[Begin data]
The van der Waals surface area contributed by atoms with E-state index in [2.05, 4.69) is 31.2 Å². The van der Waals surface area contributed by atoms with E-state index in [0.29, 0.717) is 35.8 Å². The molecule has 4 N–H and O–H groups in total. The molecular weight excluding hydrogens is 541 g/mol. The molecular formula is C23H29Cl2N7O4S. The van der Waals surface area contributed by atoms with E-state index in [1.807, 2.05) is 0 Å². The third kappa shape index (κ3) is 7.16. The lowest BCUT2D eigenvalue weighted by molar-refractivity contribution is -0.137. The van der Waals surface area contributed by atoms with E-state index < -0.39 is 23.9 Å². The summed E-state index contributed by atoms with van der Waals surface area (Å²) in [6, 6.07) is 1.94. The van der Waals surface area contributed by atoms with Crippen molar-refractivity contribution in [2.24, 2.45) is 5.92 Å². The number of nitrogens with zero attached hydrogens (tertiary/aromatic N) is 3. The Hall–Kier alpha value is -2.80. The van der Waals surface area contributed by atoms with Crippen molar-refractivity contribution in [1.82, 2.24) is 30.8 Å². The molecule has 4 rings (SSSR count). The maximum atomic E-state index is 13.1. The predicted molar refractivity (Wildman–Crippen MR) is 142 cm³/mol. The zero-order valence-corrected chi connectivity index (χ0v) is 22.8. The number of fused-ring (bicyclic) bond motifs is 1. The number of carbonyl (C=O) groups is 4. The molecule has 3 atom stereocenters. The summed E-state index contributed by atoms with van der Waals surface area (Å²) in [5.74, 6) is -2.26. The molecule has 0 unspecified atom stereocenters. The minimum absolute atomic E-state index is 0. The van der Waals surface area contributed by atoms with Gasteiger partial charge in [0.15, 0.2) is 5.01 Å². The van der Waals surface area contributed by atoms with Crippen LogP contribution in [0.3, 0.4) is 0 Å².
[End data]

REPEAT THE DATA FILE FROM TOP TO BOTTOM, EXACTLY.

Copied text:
The van der Waals surface area contributed by atoms with E-state index in [2.05, 4.69) is 31.2 Å². The van der Waals surface area contributed by atoms with E-state index in [0.29, 0.717) is 35.8 Å². The molecule has 4 N–H and O–H groups in total. The molecular weight excluding hydrogens is 541 g/mol. The molecular formula is C23H29Cl2N7O4S. The van der Waals surface area contributed by atoms with E-state index in [1.807, 2.05) is 0 Å². The third kappa shape index (κ3) is 7.16. The lowest BCUT2D eigenvalue weighted by molar-refractivity contribution is -0.137. The van der Waals surface area contributed by atoms with E-state index < -0.39 is 23.9 Å². The summed E-state index contributed by atoms with van der Waals surface area (Å²) in [6, 6.07) is 1.94. The van der Waals surface area contributed by atoms with Crippen molar-refractivity contribution in [2.24, 2.45) is 5.92 Å². The number of nitrogens with zero attached hydrogens (tertiary/aromatic N) is 3. The Hall–Kier alpha value is -2.80. The van der Waals surface area contributed by atoms with Crippen molar-refractivity contribution in [1.82, 2.24) is 30.8 Å². The molecule has 4 rings (SSSR count). The maximum atomic E-state index is 13.1. The predicted molar refractivity (Wildman–Crippen MR) is 142 cm³/mol. The zero-order valence-corrected chi connectivity index (χ0v) is 22.8. The number of fused-ring (bicyclic) bond motifs is 1. The number of carbonyl (C=O) groups is 4. The molecule has 3 atom stereocenters. The summed E-state index contributed by atoms with van der Waals surface area (Å²) in [5.74, 6) is -2.26. The molecule has 0 unspecified atom stereocenters. The minimum absolute atomic E-state index is 0. The van der Waals surface area contributed by atoms with Gasteiger partial charge in [0.15, 0.2) is 5.01 Å². The van der Waals surface area contributed by atoms with Crippen LogP contribution in [0.3, 0.4) is 0 Å².